Museum of Textiles and Industry – Busto Arsizio
Looms and tools for spinning, weaving and printing fabrics. Library. Open all year long
The Museum of Textiles and Industry, located in Busto Arsizio, in the province of Varese, is hosted in the former spinning department of Carlo Ottolini Cotton Mill, one of the main factories in the area and an important example of industrial archeology.
The building is a neo-Gothic style red brick castle with pointed windows, crenelated turrets and towers.
The spinning department was founded between 1891 and 1896.
After the 1970s, the spinning activities were transferred to Valle Olona and the abandoned factory was acquired by the Municipality of Busto Arsizio, which, after a careful restoration, founded the Museum of Textiles and Industry in 1997 and also created the public park that still surrounds the castle.
The museum’s exhibition path extends over three floors.
On the ground floor, there are rooms dedicated to spinning, weaving and finishing, with large looms and the huge Beetle (mangano) dating back to the 10s-20s.
On the first floor of the Museum, the light that enters from the high and large ogival windows reflects on the looms for Jacquard processing, a particular weaving system for the production of decorated fabrics invented in 1805 by Joseph Marie Jacquard. A second area displays the tools used in the marking, packaging and shipping of the swatches. Here is the Hall of Experiences, an educational laboratory where visitors can see and touch the different steps from the cotton staple to the finished fabric.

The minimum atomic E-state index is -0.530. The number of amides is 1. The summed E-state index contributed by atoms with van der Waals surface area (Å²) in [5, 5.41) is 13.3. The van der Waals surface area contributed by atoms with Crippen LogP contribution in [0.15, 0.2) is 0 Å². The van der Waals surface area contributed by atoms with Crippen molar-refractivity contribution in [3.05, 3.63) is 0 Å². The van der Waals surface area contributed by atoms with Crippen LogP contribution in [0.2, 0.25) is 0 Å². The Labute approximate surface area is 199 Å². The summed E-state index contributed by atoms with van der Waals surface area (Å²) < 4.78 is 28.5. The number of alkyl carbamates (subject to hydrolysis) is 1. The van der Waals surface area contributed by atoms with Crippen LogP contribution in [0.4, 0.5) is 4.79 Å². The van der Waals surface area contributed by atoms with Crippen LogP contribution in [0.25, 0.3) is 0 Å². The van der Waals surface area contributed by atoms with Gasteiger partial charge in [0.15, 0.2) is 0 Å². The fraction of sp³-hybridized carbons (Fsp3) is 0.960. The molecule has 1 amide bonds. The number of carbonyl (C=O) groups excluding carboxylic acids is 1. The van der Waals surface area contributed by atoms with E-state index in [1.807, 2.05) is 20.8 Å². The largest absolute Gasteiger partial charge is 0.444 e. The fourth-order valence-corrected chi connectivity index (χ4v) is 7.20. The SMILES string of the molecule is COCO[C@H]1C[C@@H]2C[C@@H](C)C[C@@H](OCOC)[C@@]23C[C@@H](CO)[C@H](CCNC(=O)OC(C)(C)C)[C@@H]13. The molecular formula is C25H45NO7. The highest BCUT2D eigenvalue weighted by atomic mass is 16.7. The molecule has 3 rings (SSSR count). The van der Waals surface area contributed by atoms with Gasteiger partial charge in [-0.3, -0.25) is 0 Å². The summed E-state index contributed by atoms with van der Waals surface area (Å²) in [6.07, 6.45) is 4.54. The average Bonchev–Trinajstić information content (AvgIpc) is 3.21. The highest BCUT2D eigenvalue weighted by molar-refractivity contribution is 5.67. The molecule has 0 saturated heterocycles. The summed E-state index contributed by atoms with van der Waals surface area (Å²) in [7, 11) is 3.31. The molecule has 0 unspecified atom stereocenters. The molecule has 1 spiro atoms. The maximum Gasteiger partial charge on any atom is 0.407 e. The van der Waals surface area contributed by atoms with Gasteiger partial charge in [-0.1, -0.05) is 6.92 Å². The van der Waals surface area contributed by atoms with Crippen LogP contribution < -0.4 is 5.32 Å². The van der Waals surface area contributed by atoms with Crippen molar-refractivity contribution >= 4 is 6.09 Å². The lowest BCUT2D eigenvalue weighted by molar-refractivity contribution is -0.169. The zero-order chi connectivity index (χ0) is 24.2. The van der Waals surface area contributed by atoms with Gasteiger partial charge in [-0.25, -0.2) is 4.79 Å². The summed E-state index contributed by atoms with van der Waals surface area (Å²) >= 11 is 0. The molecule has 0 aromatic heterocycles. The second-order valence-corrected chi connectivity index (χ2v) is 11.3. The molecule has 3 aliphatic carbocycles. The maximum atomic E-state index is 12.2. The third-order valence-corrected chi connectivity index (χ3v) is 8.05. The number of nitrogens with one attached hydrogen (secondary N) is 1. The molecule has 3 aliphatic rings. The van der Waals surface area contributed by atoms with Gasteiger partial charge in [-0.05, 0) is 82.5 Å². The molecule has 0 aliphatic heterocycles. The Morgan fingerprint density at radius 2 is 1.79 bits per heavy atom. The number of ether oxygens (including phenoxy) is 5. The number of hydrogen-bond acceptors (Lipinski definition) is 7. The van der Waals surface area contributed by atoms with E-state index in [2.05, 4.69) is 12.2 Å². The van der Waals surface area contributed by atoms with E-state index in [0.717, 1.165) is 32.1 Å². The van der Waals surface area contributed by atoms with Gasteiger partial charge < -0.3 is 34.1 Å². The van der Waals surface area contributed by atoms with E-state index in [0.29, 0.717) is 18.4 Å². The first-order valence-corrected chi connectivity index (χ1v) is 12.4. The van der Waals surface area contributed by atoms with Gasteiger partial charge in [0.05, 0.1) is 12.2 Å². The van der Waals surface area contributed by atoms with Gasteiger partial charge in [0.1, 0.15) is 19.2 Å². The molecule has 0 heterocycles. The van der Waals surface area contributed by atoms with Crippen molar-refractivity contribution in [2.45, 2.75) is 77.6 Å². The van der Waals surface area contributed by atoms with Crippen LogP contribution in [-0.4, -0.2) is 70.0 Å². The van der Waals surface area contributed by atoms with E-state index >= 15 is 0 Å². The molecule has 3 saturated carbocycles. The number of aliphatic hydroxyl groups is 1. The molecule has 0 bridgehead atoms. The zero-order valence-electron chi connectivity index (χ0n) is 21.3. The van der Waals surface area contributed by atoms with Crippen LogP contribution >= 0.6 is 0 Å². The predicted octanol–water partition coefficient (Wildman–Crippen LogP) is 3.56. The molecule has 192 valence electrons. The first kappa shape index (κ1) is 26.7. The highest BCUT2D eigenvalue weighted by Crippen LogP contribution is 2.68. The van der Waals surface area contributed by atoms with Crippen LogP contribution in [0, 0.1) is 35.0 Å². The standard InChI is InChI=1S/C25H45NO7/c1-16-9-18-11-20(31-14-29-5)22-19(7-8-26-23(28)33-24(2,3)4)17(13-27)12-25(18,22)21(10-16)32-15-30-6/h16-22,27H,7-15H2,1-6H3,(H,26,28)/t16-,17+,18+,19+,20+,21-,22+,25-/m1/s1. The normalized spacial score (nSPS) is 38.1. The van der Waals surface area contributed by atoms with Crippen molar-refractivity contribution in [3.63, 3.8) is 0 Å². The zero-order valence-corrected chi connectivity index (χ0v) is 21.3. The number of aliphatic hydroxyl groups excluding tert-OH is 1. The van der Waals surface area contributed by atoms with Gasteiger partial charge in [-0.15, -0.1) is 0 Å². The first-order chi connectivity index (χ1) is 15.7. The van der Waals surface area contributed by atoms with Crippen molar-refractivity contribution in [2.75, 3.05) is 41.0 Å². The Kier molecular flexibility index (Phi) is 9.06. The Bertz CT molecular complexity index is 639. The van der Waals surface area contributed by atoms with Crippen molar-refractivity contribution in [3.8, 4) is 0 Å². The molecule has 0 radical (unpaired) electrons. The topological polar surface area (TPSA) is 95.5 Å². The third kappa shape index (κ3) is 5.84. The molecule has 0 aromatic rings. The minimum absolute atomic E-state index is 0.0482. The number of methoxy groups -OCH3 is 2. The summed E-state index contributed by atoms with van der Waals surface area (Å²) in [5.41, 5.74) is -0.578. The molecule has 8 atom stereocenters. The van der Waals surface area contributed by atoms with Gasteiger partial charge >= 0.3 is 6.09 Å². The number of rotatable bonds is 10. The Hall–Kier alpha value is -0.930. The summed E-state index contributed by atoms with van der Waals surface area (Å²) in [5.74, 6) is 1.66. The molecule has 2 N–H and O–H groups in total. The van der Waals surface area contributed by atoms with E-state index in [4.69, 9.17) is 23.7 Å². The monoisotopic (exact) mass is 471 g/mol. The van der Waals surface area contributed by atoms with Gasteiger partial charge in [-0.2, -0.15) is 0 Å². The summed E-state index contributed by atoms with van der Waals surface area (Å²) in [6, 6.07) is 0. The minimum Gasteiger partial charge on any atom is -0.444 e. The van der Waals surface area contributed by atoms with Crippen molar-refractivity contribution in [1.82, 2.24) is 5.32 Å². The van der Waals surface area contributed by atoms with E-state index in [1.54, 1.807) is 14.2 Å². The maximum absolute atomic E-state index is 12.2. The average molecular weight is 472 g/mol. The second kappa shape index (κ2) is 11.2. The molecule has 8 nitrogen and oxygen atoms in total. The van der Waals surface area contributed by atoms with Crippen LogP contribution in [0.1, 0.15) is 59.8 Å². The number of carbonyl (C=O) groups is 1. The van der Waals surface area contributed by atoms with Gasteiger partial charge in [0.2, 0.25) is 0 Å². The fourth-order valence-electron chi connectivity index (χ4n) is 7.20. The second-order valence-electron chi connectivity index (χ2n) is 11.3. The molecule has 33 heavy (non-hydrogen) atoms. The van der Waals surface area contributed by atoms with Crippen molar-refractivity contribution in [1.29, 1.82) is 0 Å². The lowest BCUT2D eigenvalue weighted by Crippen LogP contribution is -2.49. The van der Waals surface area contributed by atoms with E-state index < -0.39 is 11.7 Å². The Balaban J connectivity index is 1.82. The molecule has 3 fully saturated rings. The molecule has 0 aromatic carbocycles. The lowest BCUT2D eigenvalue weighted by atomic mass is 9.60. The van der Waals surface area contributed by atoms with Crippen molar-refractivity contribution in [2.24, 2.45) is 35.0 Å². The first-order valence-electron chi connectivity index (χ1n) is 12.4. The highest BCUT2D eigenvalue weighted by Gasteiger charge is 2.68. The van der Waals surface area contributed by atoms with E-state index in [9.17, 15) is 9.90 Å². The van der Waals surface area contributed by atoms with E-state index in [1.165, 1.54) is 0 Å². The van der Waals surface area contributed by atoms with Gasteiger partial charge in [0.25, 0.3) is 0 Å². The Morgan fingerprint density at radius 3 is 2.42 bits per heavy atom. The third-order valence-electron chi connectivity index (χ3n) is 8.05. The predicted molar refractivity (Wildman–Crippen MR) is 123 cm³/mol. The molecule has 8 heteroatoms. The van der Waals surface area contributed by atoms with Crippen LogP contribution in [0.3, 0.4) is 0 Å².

Part of the second floor is dedicated to the historical evolution of the dyeing and printing processes of fabrics. In the large central hall, visitors can admire various examples of high fashion such as the schirpa, the traditional dowry of brides in the Alto Milanese area, made up of beautiful hand-embroidered garments and fabrics.
The last room is instead dedicated to innovative fibers, modern artificial and synthetic yarns used in the aerospace industry (with the suit of astronaut Franco Malerba), in sports (like the seat of a Formula 1 Lotus Type 106 used by Mika Häkkinen), and in high fashion (as in the Il Fuoco evening dress from Gattinoni collection).
The purpose of the museum is to collect, preserve and enhance objects, machines, products and documents related to the local textile industry and other sectors of the industrial tradition of Busto.
– Tuesday to Thursday from 2.30pm> 6.00pm
– Friday from 9.30am> 1.00pm and in the afternoon 2.30pm> 6.00pm
– Saturday from 2.30pm> 6.30pm
– Sunday from 3.00pm> 6.30pm
For any change on opening hours please check the website>>>
It is recommended to wear a safety mask and to keep an interpersonal distance of at least 1 meter.
For any further information, call +39 0331 390351-352 or send an email>>>Photos from Wikipedia
Di Salvatore Tubo – Opera propria, CC BY-SA 3.0,
Di Art.moniq – Opera propria, CC BY-SA 4.0,
Di Sandra Grampa – Opera propria, CC BY-SA 4.0,
IS FASHION YOUR PASSION?
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